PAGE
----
Ukraine

The next sections are inevitably about Ukraine: one on the circumstances leading up to the conflict and one discussing the conflict. These bits are most useful, from a practical point of view, in just assembling the arguments against the mainstream narrative on the war. Much like the first chapter, I think how much you’ll take away from these parts does depend how much you’ve already read and absorbed about the situation. Given the weight of propaganda telling people that the war is entirely a product of one man’s madness, and not the result of decades of geopolitical manoeuvres, this is far from valueless.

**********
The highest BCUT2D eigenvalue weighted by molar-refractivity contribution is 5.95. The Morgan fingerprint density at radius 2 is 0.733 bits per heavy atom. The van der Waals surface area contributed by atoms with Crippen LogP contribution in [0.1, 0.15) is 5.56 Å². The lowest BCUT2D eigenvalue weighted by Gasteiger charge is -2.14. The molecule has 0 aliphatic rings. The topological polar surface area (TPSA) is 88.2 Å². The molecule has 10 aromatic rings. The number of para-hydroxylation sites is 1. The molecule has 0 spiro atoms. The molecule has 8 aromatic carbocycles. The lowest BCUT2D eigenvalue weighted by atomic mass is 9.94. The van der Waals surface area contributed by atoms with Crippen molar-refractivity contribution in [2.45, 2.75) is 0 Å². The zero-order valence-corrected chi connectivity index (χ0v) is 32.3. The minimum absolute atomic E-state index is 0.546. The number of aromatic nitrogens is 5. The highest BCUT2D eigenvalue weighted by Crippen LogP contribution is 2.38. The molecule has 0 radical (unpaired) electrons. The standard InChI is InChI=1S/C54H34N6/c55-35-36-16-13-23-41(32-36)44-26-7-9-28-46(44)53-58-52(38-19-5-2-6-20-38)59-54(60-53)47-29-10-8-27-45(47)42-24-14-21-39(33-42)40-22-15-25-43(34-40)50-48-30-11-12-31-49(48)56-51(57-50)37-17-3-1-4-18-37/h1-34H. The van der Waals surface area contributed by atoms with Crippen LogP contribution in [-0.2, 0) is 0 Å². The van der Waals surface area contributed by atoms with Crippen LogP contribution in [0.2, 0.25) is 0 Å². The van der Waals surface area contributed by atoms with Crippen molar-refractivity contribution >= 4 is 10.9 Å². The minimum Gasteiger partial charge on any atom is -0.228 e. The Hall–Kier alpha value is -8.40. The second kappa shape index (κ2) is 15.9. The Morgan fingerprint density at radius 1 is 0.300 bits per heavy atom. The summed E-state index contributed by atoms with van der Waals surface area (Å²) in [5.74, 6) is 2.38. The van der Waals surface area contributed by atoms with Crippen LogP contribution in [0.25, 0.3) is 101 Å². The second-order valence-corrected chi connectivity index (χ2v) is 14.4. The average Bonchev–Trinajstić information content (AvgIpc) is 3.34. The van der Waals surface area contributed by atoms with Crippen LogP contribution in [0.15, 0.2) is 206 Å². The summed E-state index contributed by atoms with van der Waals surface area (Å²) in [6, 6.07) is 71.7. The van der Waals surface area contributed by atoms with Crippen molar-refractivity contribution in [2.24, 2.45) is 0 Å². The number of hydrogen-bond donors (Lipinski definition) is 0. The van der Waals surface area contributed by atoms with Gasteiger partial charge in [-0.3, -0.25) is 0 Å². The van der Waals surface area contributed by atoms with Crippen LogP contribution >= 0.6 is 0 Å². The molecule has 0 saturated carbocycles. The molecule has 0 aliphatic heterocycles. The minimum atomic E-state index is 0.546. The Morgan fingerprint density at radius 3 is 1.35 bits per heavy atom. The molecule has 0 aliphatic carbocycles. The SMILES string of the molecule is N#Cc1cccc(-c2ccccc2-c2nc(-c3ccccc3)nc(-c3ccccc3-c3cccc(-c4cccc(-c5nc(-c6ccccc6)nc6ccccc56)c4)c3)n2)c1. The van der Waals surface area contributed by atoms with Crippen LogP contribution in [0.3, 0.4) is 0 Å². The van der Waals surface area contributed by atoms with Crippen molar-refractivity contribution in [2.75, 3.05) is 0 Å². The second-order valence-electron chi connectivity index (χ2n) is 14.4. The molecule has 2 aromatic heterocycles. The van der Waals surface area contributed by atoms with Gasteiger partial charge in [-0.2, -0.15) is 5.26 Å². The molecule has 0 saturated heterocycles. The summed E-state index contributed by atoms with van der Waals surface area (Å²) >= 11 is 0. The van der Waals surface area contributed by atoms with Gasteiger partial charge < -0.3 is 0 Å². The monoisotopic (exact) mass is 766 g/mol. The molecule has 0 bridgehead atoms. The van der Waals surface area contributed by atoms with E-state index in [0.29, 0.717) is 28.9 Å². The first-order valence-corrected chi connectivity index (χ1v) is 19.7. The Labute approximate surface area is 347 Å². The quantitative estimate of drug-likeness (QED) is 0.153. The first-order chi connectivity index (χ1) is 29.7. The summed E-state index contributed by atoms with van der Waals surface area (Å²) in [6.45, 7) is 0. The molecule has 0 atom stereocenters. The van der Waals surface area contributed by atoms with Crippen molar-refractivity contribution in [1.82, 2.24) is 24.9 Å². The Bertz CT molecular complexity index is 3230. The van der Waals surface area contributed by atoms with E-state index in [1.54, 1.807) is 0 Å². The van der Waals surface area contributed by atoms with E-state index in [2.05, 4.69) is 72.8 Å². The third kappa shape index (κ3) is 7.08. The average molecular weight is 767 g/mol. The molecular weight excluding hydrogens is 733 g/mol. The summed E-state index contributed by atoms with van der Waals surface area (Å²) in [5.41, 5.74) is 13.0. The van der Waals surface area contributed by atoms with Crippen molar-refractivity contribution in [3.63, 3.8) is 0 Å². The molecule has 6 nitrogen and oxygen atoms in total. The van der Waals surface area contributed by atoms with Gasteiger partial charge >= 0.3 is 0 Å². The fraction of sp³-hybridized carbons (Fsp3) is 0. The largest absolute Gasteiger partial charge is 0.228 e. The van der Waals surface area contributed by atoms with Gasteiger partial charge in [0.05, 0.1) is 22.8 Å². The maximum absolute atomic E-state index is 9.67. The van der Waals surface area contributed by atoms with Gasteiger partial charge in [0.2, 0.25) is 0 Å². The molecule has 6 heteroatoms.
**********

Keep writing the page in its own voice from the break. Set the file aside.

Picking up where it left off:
Of particular interest, though, is an essay entitled ‘The War Through Ukrainian Eyes’ which focuses on demystifying recent Ukrainian history and the complex political geography of the country. This is helpful because both Western and Russian propaganda utterly dominates the way Ukraine is normally talked about, and a critical analysis of the pre-war political power blocs in the country is very refreshing. This is particularly the case because the author is interested in class analysis of Ukrainian society, and not the crude dichotomy of Ukrainian-speakers versus Russian-speakers to which we have become so used. This author notes that Ukraine currently appears unanimous in its embrace of a pro-Western hegemony, and that this is an ironic direct consequence of Russia invading those parts of the country where its sympathetic pillar in society was based. Conversely, he also notes that it is potentially very naïve to imagine that a wartime national unity will necessarily survive long into any post-war period.